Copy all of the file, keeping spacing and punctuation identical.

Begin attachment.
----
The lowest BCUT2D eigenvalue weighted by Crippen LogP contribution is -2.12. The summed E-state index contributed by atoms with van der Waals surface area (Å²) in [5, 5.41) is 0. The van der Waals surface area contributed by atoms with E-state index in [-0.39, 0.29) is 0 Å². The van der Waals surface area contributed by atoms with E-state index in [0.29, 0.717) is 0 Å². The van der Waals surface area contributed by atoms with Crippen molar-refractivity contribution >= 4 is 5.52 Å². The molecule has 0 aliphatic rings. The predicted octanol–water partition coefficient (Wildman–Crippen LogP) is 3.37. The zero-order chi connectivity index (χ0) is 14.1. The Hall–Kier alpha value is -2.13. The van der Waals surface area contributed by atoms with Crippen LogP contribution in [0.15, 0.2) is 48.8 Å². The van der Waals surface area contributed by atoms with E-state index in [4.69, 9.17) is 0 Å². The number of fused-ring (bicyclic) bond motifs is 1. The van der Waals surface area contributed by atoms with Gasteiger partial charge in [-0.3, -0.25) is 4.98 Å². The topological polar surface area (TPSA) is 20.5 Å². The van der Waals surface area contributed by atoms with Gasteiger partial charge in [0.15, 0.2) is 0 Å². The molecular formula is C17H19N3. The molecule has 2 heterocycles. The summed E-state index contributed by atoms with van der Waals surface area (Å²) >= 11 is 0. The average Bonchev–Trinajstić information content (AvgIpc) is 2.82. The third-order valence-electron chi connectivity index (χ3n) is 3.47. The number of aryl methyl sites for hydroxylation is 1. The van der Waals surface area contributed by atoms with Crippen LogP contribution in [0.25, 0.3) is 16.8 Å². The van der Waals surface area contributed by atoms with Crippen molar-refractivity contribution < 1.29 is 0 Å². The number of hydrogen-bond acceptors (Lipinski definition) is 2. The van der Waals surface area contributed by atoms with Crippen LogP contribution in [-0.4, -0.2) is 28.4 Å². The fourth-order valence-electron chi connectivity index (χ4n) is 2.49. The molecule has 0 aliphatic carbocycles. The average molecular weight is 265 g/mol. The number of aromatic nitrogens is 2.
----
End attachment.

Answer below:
The lowest BCUT2D eigenvalue weighted by Crippen LogP contribution is -2.12. The summed E-state index contributed by atoms with van der Waals surface area (Å²) in [5, 5.41) is 0. The van der Waals surface area contributed by atoms with E-state index in [-0.39, 0.29) is 0 Å². The van der Waals surface area contributed by atoms with E-state index in [0.29, 0.717) is 0 Å². The van der Waals surface area contributed by atoms with Crippen molar-refractivity contribution >= 4 is 5.52 Å². The molecule has 0 aliphatic rings. The predicted octanol–water partition coefficient (Wildman–Crippen LogP) is 3.37. The zero-order chi connectivity index (χ0) is 14.1. The Hall–Kier alpha value is -2.13. The van der Waals surface area contributed by atoms with Crippen LogP contribution in [0.15, 0.2) is 48.8 Å². The van der Waals surface area contributed by atoms with E-state index in [4.69, 9.17) is 0 Å². The number of fused-ring (bicyclic) bond motifs is 1. The van der Waals surface area contributed by atoms with Gasteiger partial charge in [-0.3, -0.25) is 4.98 Å². The topological polar surface area (TPSA) is 20.5 Å². The van der Waals surface area contributed by atoms with Gasteiger partial charge in [0.15, 0.2) is 0 Å². The molecular formula is C17H19N3. The molecule has 2 heterocycles. The summed E-state index contributed by atoms with van der Waals surface area (Å²) >= 11 is 0. The average Bonchev–Trinajstić information content (AvgIpc) is 2.82. The third-order valence-electron chi connectivity index (χ3n) is 3.47. The number of aryl methyl sites for hydroxylation is 1. The van der Waals surface area contributed by atoms with Crippen LogP contribution in [0.25, 0.3) is 16.8 Å². The van der Waals surface area contributed by atoms with Crippen molar-refractivity contribution < 1.29 is 0 Å². The number of hydrogen-bond acceptors (Lipinski definition) is 2. The van der Waals surface area contributed by atoms with Crippen LogP contribution in [-0.4, -0.2) is 28.4 Å². The fourth-order valence-electron chi connectivity index (χ4n) is 2.49. The molecule has 0 aliphatic carbocycles. The average molecular weight is 265 g/mol. The number of aromatic nitrogens is 2.